Anti-war protesters rally in Las Vegas, Reno
Tourists gawked and motorists honked as protesters young and old rallied on the Las Vegas Strip Saturday against the possible war with Iraq while an anti-war demonstration in Reno may have been the largest there since the early 1970s.
In Reno, police estimated 400 people turned out under sunny skies for the protest Saturday on the University of Nevada, Reno campus. No problems were reported.
Richard Siegel, a political science professor at UNR, said it was the biggest turnout for a peace rally in Reno since anti-Vietnam War protests of the early 1970s. He estimated the crowd at 600.
“The turnout is very impressive. It shows me young people are prepared to come out early against the war. We definitely have a cross-section of age and class here today,” Siegel said.
During Saturday’s rally, protesters listened to folk music, performed a skit poking fun at President Bush and took a “pledge of resistance” promising to use non-violent means to resist the possible war.
A counter-demonstrator stood facing the crowd with a placard that read: “Send in the Marines! Support Our Troops. Go Get ‘Em George W.”
“We didn’t let Adolph Hitler run around. If we don’t stop Saddam Hussein, who will?” asked Bush supporter Steve Schwen, 49, of Sparks.
Organizers of the Reno rally collected more than 1,300 signatures on a no-war petition.
“I’m against all war. We have to solve our differences through peaceful means,” said Scott Ackley, a 37-year-old Truckee, Calif., graphics designer who held a placard that read: “No Oil War.”
“I don’t think (Saddam) poses a direct threat to the United States. He only poses a threat to our oil supply and his immediate neighbors. We have to think about alternatives to oil,” Ackley said.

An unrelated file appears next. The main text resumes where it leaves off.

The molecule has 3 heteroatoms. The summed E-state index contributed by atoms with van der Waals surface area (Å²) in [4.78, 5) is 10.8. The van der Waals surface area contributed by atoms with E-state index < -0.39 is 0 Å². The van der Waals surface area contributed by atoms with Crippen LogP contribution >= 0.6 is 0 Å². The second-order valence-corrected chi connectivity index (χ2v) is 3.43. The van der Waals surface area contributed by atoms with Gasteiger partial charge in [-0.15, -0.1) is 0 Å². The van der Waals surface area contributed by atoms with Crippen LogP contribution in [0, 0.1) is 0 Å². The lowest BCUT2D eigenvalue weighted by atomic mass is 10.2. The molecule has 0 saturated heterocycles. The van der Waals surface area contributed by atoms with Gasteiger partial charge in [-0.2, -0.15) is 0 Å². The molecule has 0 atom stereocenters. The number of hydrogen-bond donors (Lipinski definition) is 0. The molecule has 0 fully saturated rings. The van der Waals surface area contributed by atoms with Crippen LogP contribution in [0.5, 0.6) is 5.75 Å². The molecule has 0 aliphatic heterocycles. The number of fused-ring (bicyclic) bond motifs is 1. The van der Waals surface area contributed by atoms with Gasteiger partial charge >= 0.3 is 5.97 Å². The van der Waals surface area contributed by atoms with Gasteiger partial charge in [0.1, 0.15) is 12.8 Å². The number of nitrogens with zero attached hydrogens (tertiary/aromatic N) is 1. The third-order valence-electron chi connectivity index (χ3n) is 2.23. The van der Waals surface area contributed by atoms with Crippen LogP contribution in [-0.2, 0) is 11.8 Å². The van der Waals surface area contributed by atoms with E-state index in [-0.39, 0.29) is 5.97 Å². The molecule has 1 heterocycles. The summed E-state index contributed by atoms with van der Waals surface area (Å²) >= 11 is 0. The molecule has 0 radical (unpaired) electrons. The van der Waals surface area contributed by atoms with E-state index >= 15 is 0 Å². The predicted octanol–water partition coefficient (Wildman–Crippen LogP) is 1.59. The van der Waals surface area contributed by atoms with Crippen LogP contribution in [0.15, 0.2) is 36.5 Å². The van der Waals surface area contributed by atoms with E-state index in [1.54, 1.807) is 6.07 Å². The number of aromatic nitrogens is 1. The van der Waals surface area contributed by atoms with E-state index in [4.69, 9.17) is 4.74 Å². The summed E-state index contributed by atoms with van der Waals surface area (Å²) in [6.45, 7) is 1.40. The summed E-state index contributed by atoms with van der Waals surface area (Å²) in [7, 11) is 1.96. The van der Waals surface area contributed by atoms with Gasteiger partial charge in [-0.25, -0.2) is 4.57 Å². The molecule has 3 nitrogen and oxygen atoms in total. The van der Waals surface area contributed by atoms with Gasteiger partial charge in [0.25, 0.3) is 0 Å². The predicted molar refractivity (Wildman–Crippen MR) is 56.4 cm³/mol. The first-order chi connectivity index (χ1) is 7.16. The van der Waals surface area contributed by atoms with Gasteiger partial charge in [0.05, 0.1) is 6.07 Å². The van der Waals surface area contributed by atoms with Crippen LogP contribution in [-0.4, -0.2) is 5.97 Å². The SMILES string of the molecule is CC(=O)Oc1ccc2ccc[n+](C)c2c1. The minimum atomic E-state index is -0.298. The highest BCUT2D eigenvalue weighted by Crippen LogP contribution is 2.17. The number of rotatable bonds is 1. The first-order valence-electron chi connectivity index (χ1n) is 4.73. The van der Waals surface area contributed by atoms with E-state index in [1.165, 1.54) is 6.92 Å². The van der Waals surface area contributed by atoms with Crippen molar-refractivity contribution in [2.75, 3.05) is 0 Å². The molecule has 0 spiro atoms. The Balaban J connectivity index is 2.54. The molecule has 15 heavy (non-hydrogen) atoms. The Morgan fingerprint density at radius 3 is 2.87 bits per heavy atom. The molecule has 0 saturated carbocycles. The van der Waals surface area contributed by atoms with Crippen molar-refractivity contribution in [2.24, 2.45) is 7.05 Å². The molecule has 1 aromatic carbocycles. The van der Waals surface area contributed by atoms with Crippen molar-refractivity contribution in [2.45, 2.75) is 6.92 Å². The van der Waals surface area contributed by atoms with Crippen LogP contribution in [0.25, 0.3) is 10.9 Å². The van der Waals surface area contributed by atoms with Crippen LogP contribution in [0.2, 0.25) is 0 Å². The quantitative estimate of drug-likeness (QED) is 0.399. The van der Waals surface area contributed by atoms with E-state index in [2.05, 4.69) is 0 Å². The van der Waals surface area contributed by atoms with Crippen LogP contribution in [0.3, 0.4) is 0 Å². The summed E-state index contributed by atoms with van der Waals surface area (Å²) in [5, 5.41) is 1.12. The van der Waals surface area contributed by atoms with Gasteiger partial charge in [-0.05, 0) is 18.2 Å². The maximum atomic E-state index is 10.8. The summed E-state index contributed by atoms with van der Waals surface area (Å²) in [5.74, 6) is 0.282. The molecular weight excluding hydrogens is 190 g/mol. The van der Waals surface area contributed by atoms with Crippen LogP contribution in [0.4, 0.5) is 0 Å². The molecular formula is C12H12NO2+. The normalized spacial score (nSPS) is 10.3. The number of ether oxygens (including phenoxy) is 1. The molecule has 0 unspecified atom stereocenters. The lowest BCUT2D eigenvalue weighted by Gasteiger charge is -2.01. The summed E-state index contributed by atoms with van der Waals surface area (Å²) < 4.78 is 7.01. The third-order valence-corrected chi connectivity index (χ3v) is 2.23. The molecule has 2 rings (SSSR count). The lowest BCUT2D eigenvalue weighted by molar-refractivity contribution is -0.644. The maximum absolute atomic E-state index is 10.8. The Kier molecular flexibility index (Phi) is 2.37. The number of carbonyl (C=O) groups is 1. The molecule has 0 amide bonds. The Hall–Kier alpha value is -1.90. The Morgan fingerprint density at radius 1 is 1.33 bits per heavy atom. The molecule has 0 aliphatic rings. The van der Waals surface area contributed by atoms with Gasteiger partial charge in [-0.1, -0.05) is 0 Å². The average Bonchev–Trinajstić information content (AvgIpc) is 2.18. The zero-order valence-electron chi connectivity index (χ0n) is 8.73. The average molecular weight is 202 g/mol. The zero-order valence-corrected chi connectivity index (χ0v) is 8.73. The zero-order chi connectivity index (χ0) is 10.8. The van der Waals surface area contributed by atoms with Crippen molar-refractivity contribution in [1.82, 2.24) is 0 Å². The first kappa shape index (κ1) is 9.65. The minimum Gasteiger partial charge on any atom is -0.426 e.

The chief sponsor of the Reno rally was the Reno Anti-War Coalition and the Sierra Interfaith Action for Peace, a peace group operating in the area for 20 years.
The latter group has been hosting weekly peace vigils in front of the federal building in Reno since the bombing in Afghanistan began more than a year ago.
In Las Vegas, groups from the University of Nevada, Las Vegas and residents hoisted signs that said “Tell Bush No!” and “Dead Children, Cheap Oil. God Bless King George the Butcher.”
Another banner read: “We can bomb the world to pieces. But we can’t bomb the world to peace.” One man held up a fitting sign for Las Vegas: “Elvis hates war.”
Protesters sang “We Shall Overcome” and chanted loudly to try and drown out the song “God Bless the USA” blaring during the water fountain show outside the Bellagio hotel-casino. They then marched down the Strip to Tropicana Avenue and back to the Bellagio.
Police estimated the crowd at 200, although protesters said it was much larger. One man was arrested for getting out of a van on the Strip and trying to come toward the protesters with a knife, police said.
“We feel this war is not directed at weapons of mass destruction,” said Raman David, 20, a UNLV student who has relatives living in Iraq. “It’s an attempt to gain control of Iraq’s oil.”
People rallied in cities across the country and the world Saturday, including tens of thousands in Washington, D.C. in an emphatic dissent against preparations for war in Iraq.
In Las Vegas, Judy Treichel, 62, heard about the rally on the Internet, and decided to bring her two grandsons to their first protest.
“I don’t believe in this war,” 12-year-old Jeromey Treichel said, holding a peace sign. “This war sucks.”
Tourist Ruth Druhan, 77, of Silver Springs, Md., said bombing Iraq won’t do any good.
As for Saddam, Druhan said: “I think we should just let him go, and God will take care of him.”